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Section 10 of the Indian Divorce Act

In the plaint for divorce being filed under Section 10 of the Indian Divorce Act, it has to be established that the desertion has been for more than two years on the date of presentation of application for divorce. It is an admitted position that marriage between the parties has not completed two years on the date plaint for divorce was filed and therefore the question of desertion being for a period of more than two years on the date the application was made, does not arise.

      Further from a reading of Section 10(1)(x) of the Indian Divorce Act, it will be seen that not only cruelty is to be established, it is further to be shown that because of such cruelty, a reasonable apprehension has arisen in the mind of one of the parties that it would be harmful or injurious to live with the other party. Leonard Dass v. Prema Catherine Dass, 2018 (131) ALR 133.

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Order for Maintenance – Cannot be Set Aside if the Wife refuses to stay with husband

In the case of Saranan Banerjee v. State of Jharkhand, 2007 (2) AIR 82 (Jhar), it was held that an order of maintenance would not be set aside merely on the ground that wife refused to live with the husband despite decree for conjugal rights where she alleges torture and ill-treatment. It was further held as under:

       “Finally it has been submitted that since the wife is not ready to live with her husband in spite of conciliation and efforts taken by the court and also in view of the decree of restitution of conjugal rights as claimed by the husband, the wife is not entitled to maintenance at all.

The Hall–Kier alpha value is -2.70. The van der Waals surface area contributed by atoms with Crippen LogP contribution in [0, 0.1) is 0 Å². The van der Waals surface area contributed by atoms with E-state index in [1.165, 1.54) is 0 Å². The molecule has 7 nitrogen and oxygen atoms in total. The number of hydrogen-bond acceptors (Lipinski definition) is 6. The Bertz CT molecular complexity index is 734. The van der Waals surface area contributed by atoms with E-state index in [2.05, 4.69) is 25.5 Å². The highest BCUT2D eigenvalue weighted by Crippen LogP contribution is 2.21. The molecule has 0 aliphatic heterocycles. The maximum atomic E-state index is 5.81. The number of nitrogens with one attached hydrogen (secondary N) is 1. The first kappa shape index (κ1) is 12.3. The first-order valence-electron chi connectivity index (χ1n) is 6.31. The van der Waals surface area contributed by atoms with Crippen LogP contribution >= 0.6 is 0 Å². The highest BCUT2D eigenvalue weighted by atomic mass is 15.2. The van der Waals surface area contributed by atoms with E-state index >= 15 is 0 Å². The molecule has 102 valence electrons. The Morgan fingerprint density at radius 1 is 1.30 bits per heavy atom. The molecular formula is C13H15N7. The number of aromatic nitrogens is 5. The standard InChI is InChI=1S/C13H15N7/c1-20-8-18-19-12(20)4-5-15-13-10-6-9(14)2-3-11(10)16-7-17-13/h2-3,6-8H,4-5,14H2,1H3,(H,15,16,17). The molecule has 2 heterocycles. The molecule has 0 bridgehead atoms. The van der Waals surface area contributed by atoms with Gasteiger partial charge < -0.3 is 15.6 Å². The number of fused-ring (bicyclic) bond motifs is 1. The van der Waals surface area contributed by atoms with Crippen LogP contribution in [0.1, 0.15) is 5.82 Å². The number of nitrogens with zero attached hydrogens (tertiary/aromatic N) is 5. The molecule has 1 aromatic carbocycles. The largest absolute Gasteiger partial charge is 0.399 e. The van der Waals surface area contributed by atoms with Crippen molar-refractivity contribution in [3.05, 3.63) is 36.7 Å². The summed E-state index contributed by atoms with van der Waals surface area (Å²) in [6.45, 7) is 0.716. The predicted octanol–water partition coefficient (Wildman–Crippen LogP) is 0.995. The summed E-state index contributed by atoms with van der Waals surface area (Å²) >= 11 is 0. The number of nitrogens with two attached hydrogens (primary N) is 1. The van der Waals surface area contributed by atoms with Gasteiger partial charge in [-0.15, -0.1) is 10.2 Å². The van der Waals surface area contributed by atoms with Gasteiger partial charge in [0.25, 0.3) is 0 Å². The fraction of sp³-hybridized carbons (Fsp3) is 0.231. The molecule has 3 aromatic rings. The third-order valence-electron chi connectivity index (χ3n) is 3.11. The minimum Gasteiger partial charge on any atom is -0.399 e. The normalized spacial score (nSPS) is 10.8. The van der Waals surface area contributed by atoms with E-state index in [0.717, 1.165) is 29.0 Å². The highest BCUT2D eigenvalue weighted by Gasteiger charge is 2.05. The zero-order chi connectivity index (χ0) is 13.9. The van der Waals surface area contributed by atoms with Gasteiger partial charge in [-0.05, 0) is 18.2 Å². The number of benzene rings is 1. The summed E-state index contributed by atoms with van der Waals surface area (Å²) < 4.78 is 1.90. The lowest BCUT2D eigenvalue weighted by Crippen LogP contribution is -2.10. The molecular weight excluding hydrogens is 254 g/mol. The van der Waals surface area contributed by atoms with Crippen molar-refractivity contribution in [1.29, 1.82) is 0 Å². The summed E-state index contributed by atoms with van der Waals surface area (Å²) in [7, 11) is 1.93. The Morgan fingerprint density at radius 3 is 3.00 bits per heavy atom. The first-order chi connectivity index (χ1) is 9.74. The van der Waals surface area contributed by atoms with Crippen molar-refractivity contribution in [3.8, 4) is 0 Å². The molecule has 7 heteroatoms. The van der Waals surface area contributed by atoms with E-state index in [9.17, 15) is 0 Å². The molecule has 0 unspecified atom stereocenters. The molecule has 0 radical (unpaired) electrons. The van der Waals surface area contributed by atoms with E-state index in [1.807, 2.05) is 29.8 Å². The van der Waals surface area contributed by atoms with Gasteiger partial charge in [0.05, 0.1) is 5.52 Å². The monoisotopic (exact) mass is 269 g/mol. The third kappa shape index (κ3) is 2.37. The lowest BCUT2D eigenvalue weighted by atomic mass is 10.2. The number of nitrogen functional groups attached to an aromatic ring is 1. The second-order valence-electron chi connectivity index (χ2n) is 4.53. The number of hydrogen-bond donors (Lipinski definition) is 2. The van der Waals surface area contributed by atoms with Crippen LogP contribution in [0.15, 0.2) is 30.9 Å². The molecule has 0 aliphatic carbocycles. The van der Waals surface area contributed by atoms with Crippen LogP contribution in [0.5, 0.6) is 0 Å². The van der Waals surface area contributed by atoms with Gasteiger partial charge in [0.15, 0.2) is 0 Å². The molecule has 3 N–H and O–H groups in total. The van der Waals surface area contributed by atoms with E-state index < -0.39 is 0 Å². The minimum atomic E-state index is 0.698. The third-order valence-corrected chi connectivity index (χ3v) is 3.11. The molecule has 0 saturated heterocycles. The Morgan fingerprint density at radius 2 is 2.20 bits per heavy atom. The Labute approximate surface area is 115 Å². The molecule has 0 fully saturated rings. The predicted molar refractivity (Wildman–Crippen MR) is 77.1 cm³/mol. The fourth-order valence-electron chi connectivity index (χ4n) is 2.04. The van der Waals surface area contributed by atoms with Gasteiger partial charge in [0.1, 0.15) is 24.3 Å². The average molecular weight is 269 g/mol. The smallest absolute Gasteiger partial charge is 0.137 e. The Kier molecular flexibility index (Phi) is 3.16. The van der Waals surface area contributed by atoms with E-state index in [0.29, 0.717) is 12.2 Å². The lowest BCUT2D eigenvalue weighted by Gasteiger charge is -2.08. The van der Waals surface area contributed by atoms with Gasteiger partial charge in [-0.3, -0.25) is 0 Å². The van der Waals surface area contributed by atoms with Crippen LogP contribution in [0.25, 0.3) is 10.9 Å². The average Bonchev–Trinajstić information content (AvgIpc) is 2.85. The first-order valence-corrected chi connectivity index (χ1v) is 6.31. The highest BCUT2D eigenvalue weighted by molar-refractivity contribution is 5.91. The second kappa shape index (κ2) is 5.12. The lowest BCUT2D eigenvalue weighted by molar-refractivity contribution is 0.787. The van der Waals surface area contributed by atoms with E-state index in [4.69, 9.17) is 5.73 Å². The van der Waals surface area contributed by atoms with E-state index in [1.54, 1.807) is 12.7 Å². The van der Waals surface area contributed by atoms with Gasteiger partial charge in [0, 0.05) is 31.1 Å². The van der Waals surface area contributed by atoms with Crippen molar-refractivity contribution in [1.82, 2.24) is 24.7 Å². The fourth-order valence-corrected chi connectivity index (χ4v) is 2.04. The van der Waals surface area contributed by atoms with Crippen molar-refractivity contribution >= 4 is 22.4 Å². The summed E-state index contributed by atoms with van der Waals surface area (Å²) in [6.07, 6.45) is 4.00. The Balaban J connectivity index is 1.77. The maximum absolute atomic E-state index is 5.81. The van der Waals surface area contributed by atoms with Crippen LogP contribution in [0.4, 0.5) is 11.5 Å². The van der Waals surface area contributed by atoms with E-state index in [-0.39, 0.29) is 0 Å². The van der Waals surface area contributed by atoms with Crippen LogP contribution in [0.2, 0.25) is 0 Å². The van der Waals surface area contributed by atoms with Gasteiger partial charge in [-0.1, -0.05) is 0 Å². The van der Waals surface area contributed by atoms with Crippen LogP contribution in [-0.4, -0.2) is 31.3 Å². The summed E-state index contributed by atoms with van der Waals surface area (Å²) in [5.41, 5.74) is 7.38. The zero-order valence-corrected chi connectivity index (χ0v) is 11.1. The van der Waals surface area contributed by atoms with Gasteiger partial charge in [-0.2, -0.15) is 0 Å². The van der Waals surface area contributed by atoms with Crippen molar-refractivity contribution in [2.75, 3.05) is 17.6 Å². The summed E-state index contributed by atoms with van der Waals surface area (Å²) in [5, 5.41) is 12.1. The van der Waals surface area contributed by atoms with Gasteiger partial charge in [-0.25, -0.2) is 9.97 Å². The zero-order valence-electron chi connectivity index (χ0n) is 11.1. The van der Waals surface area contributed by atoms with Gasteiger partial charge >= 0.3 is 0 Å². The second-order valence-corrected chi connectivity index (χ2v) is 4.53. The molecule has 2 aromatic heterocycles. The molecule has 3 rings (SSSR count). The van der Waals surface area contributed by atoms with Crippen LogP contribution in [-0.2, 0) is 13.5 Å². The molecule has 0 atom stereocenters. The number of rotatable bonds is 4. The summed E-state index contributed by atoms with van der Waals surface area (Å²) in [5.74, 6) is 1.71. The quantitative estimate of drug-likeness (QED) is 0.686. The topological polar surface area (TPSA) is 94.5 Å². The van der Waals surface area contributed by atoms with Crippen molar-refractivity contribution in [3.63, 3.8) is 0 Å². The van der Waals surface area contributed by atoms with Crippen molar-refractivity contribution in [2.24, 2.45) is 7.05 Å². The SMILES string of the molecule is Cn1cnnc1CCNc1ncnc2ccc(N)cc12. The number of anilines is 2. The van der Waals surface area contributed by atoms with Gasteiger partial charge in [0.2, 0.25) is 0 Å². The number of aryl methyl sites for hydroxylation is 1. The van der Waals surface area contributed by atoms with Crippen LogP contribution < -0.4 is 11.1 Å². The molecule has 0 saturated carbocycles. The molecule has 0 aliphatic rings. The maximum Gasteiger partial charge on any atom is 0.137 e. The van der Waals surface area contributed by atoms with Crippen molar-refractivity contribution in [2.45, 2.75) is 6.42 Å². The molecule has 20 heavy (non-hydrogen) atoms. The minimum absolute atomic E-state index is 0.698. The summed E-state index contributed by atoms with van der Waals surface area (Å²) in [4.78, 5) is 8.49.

The husband had obtained a decree under section 9 of the Hindu Marriage Act for restitution of conjugal rights as against the wife and in spite of conciliation and efforts she was not inclined to live with her husband on the plea that a case for the offence under Section 498-A, IPC was pending against the husband on the allegation of torture, misbehavior, demand of dowry and many other allegations and for such reason she was apprehensive at the hands of her husband. The judgment and decree under Section 9 of the Hindu Marriage Act for restitution of conjugal rights is a decree, which cannot be executed by force. Therefore the maintenance amount awarded to the wife and her daughter cannot be sweeped and set aside only on the ground that she was not inclined to abide by the decree of the restitution of conjugal rights passed against her. Vimal Kumar Verma v. Kavita Verma, 2018 (105) ACC 394.

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Matrimonial Dispute – When can a DNA Test be ordered

In the case of Bhabani Prasad Jena v. Convenor Secretary, Orissa State Commission for Women, (2010) 8 SCC 633, it was observed by the Hon’ble Apex Court that in a matter where paternity of a child is in issue before the Court, the use of DNA Test is an extremely delicate and sensitive aspect. It should not be directed by the court as a matter of course, or in a routine manner. Whenever such a request is made, the court has to consider diverse aspects including presumption under Section 112 of the Evidence Act; pros and cons of such order and the test of “eminent need”. Whether it is not possible for the Court to reach the truth without use of such test. Any order for DNA test can be given by the Court only if a strong prima facie case is made out for such a course. Satya Pal Yadav v. Smt. Sandhya Yadav, 2017 (123) ALR 860.